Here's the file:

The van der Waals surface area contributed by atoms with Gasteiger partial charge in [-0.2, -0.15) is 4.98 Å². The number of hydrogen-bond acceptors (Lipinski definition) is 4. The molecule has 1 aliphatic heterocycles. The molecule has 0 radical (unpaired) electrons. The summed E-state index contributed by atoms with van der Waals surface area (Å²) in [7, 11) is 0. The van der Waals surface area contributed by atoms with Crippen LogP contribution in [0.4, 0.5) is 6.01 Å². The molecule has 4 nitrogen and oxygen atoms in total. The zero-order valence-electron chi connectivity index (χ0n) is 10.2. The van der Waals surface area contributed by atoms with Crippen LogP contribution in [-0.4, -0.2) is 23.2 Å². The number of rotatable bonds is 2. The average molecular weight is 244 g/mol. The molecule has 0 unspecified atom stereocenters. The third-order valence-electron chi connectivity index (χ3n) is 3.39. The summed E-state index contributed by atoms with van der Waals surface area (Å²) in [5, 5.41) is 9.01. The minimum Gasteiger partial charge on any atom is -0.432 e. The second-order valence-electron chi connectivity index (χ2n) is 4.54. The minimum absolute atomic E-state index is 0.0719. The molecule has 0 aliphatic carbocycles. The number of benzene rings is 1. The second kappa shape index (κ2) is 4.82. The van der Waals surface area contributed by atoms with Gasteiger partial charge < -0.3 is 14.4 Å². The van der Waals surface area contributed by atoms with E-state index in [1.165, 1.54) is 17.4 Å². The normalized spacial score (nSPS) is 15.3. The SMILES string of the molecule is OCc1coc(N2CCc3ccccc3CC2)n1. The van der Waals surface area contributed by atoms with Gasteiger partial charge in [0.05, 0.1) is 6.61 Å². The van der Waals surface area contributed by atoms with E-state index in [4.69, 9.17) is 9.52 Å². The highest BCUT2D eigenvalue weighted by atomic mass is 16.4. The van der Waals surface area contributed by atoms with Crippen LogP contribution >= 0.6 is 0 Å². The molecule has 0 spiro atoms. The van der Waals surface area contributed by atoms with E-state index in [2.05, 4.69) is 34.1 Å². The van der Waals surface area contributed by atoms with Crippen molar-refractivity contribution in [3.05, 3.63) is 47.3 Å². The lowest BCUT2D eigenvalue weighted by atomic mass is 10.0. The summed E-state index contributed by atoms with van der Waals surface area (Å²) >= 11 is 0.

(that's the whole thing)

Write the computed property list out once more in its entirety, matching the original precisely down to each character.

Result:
The van der Waals surface area contributed by atoms with Gasteiger partial charge in [-0.2, -0.15) is 4.98 Å². The number of hydrogen-bond acceptors (Lipinski definition) is 4. The molecule has 1 aliphatic heterocycles. The molecule has 0 radical (unpaired) electrons. The summed E-state index contributed by atoms with van der Waals surface area (Å²) in [7, 11) is 0. The van der Waals surface area contributed by atoms with Crippen LogP contribution in [0.4, 0.5) is 6.01 Å². The molecule has 4 nitrogen and oxygen atoms in total. The zero-order valence-electron chi connectivity index (χ0n) is 10.2. The van der Waals surface area contributed by atoms with Crippen LogP contribution in [-0.4, -0.2) is 23.2 Å². The number of rotatable bonds is 2. The average molecular weight is 244 g/mol. The molecule has 0 unspecified atom stereocenters. The third-order valence-electron chi connectivity index (χ3n) is 3.39. The summed E-state index contributed by atoms with van der Waals surface area (Å²) in [5, 5.41) is 9.01. The minimum Gasteiger partial charge on any atom is -0.432 e. The second-order valence-electron chi connectivity index (χ2n) is 4.54. The minimum absolute atomic E-state index is 0.0719. The molecule has 0 aliphatic carbocycles. The number of benzene rings is 1. The second kappa shape index (κ2) is 4.82. The van der Waals surface area contributed by atoms with Gasteiger partial charge < -0.3 is 14.4 Å². The van der Waals surface area contributed by atoms with E-state index in [1.165, 1.54) is 17.4 Å². The normalized spacial score (nSPS) is 15.3. The SMILES string of the molecule is OCc1coc(N2CCc3ccccc3CC2)n1. The van der Waals surface area contributed by atoms with Gasteiger partial charge in [0.05, 0.1) is 6.61 Å². The van der Waals surface area contributed by atoms with E-state index in [4.69, 9.17) is 9.52 Å². The highest BCUT2D eigenvalue weighted by atomic mass is 16.4. The van der Waals surface area contributed by atoms with Crippen LogP contribution >= 0.6 is 0 Å². The molecule has 0 spiro atoms. The van der Waals surface area contributed by atoms with E-state index in [2.05, 4.69) is 34.1 Å². The van der Waals surface area contributed by atoms with Crippen molar-refractivity contribution in [3.05, 3.63) is 47.3 Å². The lowest BCUT2D eigenvalue weighted by atomic mass is 10.0. The summed E-state index contributed by atoms with van der Waals surface area (Å²) >= 11 is 0.